Complaining is a hard habit to break. It doesn't take much effort and it actually has a pay off (in the short term). You get to feed your ego and ditch all responsibility for your own happiness, success, and well-being. Haven't had any luck finding a job? Complain. There must be something wrong with the hiring managers. Is there a long wait time at the restaurant you just got to? Complain. Obviously, the workers are too slow and incompetent. Got a speeding ticket on your way home? Complain. Clearly, that police officer has nothing else better to do with their life than badger you.
What happens when we complain, though, is that we weigh ourselves down with negativity, regret, and a general dissatisfaction with our lives. We harp on what we don't have, what we did wrong, or what others did wrong to us. We forget to think about everything that we do have, what we did right, and things that others have done to help us. Most importantly, we forget to be thankful. And truthfully, there is always something to be thankful for, especially when others have it much worse.
Haven't had any luck finding a job? That sucks, but at least you still have some money saved up. Long wait time at the restaurant you just got to? That sucks, but you and your friends can bond while you're waiting. Got a speeding ticket on your way home? That sucks, but at least you got home safely. It's okay to be sad, upset, hurt, or angry -- we shouldn't try to mask our emotions behind fake optimism; however, we should always try to see the good in our situations, not because we're playing 'misery Olympics' and since there are people dying of cancer, we should never be upset about what we face in our daily lives, but simply because being grateful feels good. It keeps us happy and helps us extend that same grace to others.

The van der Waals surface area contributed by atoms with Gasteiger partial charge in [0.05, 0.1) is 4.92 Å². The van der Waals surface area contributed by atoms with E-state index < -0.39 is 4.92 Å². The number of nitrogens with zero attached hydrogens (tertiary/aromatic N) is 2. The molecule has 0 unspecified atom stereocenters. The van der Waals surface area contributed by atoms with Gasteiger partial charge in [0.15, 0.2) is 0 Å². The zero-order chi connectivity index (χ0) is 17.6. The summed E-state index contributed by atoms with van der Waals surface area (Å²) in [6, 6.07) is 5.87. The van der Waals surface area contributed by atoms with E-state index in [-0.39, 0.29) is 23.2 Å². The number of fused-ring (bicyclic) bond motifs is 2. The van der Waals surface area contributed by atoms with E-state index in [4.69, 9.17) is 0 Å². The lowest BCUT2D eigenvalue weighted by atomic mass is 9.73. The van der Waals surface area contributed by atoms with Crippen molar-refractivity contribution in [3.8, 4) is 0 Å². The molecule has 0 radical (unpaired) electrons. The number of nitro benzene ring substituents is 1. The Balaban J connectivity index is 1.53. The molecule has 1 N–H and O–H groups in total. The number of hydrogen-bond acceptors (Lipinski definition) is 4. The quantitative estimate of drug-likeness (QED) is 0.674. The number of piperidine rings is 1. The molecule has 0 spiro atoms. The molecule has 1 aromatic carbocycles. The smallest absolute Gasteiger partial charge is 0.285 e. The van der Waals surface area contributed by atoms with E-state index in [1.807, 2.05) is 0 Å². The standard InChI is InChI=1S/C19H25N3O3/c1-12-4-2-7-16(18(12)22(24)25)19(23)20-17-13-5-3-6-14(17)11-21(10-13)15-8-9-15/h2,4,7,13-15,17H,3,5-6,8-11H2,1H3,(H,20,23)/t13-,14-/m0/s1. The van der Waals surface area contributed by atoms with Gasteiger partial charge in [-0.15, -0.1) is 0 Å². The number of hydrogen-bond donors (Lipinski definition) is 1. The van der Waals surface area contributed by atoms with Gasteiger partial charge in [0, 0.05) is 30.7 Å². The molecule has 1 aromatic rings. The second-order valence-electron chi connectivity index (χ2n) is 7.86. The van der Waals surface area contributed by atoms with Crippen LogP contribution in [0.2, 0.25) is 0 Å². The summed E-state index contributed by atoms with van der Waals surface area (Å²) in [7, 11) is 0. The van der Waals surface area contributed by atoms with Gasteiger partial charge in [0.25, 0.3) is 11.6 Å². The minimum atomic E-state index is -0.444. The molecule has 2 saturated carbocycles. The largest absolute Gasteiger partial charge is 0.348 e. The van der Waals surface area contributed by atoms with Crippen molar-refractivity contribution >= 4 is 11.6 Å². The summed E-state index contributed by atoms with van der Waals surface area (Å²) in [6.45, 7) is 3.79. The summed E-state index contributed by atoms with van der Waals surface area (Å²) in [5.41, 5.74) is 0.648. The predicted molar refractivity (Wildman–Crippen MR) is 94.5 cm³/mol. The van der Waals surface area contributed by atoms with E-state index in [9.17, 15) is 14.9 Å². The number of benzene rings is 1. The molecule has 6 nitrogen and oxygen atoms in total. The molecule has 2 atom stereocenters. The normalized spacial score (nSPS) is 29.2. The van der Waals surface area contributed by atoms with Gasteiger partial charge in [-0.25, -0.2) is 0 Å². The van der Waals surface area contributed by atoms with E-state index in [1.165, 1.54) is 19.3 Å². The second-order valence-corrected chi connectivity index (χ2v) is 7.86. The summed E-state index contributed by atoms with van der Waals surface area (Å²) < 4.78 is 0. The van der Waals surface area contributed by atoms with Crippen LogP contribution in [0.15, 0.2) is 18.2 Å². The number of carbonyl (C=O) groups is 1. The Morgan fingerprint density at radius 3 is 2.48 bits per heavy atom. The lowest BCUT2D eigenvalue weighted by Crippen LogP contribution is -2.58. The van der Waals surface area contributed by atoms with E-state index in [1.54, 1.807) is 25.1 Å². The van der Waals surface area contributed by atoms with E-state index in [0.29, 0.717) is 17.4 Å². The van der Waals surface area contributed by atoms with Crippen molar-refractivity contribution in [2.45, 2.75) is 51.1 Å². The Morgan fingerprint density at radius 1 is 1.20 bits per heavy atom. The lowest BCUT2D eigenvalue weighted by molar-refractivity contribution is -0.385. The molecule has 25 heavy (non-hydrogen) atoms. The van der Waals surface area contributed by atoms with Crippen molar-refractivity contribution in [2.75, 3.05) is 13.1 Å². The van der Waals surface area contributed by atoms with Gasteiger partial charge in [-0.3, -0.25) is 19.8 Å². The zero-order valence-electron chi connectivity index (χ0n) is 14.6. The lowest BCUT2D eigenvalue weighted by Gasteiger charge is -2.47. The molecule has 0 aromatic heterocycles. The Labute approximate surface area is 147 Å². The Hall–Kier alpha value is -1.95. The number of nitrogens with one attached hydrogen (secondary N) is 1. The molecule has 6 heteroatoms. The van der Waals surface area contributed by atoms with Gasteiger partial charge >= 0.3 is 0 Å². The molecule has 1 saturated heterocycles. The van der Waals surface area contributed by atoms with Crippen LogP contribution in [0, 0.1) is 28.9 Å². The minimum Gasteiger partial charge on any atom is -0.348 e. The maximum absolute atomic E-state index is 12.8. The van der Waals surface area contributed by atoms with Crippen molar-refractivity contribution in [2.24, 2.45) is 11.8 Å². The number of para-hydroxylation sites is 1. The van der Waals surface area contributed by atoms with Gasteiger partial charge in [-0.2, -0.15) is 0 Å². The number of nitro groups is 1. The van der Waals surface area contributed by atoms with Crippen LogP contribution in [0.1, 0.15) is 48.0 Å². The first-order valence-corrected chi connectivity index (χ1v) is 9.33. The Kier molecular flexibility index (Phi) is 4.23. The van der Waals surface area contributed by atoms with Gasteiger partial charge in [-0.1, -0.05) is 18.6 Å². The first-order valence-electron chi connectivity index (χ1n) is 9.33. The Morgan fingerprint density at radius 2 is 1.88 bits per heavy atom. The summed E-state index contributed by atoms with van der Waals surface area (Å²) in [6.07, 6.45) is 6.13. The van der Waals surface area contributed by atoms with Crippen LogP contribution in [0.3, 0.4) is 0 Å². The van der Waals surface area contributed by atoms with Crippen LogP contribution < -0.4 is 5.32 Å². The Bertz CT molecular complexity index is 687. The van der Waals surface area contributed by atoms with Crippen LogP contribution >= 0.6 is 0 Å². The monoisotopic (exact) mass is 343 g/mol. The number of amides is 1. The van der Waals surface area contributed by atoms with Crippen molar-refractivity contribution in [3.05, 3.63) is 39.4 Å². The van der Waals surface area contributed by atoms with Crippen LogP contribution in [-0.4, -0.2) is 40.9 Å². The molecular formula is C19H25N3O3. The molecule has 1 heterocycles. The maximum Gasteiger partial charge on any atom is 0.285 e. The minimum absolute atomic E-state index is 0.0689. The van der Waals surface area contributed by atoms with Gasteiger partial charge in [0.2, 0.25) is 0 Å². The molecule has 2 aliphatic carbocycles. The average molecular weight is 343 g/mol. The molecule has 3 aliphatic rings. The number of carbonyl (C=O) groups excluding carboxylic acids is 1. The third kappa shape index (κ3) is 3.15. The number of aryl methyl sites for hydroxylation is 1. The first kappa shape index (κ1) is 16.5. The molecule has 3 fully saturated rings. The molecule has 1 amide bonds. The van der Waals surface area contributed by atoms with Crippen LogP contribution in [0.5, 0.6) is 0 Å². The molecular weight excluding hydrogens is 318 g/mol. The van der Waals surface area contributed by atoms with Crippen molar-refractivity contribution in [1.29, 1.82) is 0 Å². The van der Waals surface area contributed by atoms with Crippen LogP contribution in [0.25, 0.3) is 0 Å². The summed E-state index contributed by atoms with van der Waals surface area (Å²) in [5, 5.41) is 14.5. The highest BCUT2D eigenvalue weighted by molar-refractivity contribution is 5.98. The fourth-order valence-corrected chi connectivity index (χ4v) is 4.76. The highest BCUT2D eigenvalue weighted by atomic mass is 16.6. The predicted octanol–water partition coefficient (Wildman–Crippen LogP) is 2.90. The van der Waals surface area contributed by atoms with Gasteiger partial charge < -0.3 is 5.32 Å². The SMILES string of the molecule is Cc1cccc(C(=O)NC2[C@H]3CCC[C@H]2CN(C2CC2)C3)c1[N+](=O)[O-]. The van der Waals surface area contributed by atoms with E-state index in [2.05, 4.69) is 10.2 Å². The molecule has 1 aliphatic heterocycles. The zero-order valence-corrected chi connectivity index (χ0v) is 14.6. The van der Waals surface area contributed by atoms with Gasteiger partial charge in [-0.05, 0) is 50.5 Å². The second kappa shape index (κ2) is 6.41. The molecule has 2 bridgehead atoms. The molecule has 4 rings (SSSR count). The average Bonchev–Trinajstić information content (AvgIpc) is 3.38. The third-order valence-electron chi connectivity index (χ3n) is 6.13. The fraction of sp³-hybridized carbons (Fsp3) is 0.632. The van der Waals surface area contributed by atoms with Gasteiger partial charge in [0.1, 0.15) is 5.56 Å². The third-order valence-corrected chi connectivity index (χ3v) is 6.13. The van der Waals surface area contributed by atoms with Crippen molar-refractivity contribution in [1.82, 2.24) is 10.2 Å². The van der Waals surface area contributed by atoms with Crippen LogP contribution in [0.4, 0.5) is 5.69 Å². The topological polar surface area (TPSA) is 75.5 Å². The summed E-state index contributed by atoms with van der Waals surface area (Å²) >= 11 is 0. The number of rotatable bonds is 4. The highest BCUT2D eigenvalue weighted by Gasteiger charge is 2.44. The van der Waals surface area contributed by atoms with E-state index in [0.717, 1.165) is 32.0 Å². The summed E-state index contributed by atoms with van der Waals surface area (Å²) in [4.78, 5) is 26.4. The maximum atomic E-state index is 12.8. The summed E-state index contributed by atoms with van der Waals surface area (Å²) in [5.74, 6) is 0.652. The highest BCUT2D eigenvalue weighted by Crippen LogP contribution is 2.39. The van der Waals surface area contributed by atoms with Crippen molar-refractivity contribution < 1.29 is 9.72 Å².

If you're feeling bitter today, think of South Sudan. According to Oxfam International, "This year's harvests [in South Sudan] will be poor or non-existent for many, this is an extremely worrying sign for the long dry months ahead. 4.8 million people — nearly half of the population — are facing extreme hunger." South Sudan has had a tough break since the onset of their civil war, which started in December 2013. More than 4 years of constant battle has destroyed their economy and threatened the lives of many, causing over 1 million South Sudanese people to flee the country, opting to go to neighboring countries such as Uganda and Ethiopia. In an article from Panntv, Nyabolli Chok, a local South Sudanese woman, reminisces about how she was unable to feed her three children, causing them to ultimately leave the country. "We were eating leaves off of trees," she cries.
Now, I don't know about you, but I think I'd rather have one hundred speeding tickets than to have to eat leaves off of trees. I don't know about you, but I'm pretty damn glad that the worst tragedy I've experienced this summer is having my study abroad plans fall through (long live the RU screw). When I think about the children in South Sudan that are hungry and in poverty, and the parents that feel like shit because they can't do anything to provide for their kids, I don't have it in me to complain. I don't have it in me to dwell on life's bumps and obstacles; because let's face it, we all have them, but we have the power to not let them control our thoughts and feelings.
If you're feeling bitter today, think of what you're grateful for. Praise yourself for what you've accomplished and smile about everything going right. And most of all, don't forget to help others.